Doris Langley Moore was one of the foremost scholars and collectors of historic dress in the twentieth century, a cofounder of the Costume Society, and the founder of the Museum of Costume, Bath. Born in Liverpool, England in 1902, Doris Elizabeth Langley Levy spent her youth in Johannesburg, South Africa, where her father worked as a newspaper editor. She returned to England in the early 1920s and published her first book in 1926, the same year in which she married Robin Sugden Moore.
In addition to her significant work in the field of historic clothing, Moore had a long and varied career. She was a successful designer for stage and film; a television commentator; a well-known author of fiction and non-fiction, including biography; and a Byron scholar (in 1962 at Bowood House, Wiltshire, she discovered the Albanian ensemble worn by the romantic writer in a portrait of 1814 by Thomas Phillips). Moore's many achievements were recognized during her lifetime. She was made a Member of the Order of the British Empire in 1971; a Fellow of the Royal Society of Literature in 1973; and she was awarded the Rose Mary Crawshay Prize by the British Academy in 1975. Moore died in London in 1989.
Clothing and Accessories
Moore's enduring contributions to the field of costume history include her outstanding collection of men's, women's, and children's dress and accessories, primarily English and Continental, dating from the sixteenth through the mid-twentieth century, and amassed over four decades beginning around 1930; her numerous books, articles, and related publications both on her collection and on the wider subject of dress; and her establishment of the Museum of Costume in 1963, and of the Costume and Fashion Research Centre (a part of the museum) in 1974. At the time of its opening, the Museum had the largest collection of fashionable historic dress on view in Britain. Both the museum and the Research Centre remain important educational and study facilities for scholars, students, and the general public.
Moore's impressive and rigorous connoisseurship encompassed all aspects of dress history, including surviving garments, visual and literary source material, display, and fashion theory. The Woman in Fashion (1949) and The Child in Fashion (1953), in particular, attest to her detailed knowledge of the silhouette and its evolution, acquired by years of close observation of objects in her own and other collections. Beyond clothing itself, Moore's expertise included the mechanics of the fashion industry and representations of costume in portraits, prints, and fashion plates. In Fashion through Fashion Plates (1971), Moore examined both the history of the fashion press and the nature of the plate as an idealized image.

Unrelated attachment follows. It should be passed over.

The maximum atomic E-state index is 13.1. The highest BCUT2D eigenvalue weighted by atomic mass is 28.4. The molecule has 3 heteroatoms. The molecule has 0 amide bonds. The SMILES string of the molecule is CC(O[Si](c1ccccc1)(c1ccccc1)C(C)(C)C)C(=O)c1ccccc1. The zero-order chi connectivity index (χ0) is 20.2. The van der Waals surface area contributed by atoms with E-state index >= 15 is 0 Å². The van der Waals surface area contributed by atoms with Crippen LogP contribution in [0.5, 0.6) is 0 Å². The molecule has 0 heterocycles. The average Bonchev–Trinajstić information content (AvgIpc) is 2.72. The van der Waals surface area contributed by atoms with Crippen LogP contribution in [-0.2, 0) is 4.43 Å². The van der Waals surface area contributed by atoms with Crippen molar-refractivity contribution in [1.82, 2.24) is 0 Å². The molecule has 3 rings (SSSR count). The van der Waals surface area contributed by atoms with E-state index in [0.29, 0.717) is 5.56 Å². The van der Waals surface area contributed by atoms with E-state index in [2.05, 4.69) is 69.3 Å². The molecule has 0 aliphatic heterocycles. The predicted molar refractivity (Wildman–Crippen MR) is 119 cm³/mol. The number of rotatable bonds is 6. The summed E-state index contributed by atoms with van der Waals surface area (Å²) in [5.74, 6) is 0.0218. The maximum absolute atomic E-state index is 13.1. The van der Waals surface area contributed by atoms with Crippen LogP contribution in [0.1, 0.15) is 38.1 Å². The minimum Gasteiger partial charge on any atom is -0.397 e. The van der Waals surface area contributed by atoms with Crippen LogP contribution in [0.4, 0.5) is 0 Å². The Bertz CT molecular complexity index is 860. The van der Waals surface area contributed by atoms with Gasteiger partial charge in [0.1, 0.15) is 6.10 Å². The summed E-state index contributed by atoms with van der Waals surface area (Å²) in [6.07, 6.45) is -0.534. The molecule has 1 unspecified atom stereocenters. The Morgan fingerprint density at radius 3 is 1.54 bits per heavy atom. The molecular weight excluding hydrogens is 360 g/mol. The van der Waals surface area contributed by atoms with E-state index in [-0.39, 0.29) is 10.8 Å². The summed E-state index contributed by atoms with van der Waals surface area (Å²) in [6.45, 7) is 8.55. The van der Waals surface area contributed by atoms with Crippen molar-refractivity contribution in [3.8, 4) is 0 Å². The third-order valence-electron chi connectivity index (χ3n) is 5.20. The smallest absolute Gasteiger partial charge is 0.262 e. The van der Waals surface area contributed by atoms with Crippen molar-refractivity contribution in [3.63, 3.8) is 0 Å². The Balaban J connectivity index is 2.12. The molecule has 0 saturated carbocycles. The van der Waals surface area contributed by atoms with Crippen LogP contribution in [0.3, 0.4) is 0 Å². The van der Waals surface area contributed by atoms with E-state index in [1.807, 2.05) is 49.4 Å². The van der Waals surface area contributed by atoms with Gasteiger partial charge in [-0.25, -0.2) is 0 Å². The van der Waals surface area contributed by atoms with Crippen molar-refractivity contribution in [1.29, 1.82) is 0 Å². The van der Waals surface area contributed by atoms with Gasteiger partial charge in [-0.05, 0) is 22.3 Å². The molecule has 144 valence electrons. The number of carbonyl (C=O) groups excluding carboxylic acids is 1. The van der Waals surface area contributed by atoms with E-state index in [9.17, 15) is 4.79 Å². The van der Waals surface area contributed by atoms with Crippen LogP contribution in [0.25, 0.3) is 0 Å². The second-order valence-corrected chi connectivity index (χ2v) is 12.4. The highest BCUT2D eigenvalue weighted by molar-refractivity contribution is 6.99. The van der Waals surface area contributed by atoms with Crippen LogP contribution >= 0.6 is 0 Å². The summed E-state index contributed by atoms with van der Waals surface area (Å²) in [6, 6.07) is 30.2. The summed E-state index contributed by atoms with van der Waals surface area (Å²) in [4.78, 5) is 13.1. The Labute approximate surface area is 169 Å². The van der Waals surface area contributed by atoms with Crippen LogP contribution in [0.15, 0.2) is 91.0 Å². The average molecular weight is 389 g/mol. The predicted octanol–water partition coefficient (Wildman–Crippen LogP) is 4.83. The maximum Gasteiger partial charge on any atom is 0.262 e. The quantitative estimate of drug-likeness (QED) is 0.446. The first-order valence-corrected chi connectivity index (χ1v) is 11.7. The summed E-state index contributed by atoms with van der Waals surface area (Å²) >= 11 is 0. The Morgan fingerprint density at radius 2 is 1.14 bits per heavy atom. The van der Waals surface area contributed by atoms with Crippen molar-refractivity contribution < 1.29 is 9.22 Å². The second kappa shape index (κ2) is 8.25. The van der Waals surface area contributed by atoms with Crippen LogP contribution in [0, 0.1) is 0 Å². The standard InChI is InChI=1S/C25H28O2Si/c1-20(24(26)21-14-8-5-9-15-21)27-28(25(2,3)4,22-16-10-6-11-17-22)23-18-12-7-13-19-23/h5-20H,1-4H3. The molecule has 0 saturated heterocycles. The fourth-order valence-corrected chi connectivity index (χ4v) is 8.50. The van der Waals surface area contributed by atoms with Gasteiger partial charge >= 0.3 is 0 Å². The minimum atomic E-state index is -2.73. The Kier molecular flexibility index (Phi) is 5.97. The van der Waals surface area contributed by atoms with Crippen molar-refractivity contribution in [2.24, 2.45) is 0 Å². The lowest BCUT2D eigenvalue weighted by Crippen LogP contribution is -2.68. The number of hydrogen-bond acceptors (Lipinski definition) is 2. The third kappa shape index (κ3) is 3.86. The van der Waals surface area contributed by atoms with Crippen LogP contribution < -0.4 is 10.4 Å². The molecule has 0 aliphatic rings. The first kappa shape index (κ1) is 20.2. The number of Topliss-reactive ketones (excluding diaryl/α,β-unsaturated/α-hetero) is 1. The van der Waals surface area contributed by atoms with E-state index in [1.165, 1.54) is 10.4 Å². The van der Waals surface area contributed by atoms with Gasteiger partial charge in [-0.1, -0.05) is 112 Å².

True to Life Representations
Although she would later change her mind about the appropriateness of using live models for historic dress (as she did in The Woman in Fashion and The Child in Fashion), Moore felt strongly about presenting the totality of a given period silhouette, without which she felt the main garment would be meaningless and misunderstood. Her displays at the museum in Bath featured realistic, fully accessorized mannequins, complete with real or simulated hair, set in lively vignettes.
Costume History Pioneer
Moore was a pioneer in the study of costume history and instrumental in bringing appreciation of the subject to a popular audience. The perceptive, inquiring, and farranging approach of her scholarship laid the foundation for future dress historians. Moore's publications are still considered important sources of information, and her exemplary costume collection constitutes one of the most important in public institutions worldwide.
Byrde, Penelope. "Doris Langley Moore, 1902-1989." Costume 24 (1990): 149-151.
Doris Langley Moore. The Woman in Fashion. London: B. T. Batsford, 1949.
--. The Child in Fashion. London: B. T. Batsford, 1953.
--. The Museum of Costume Assembly Rooms, Bath: Guide to the Exhibition and a Commentary on the Trends of Fashion. Bath: Museum of Costume, [1969?].
--. Fashion through Fashion Plates, 1771-1970. London: Ward Lock, 1971.
Taylor, Lou. The Study of Dress History. Manchester: Manchester University Press, 2002.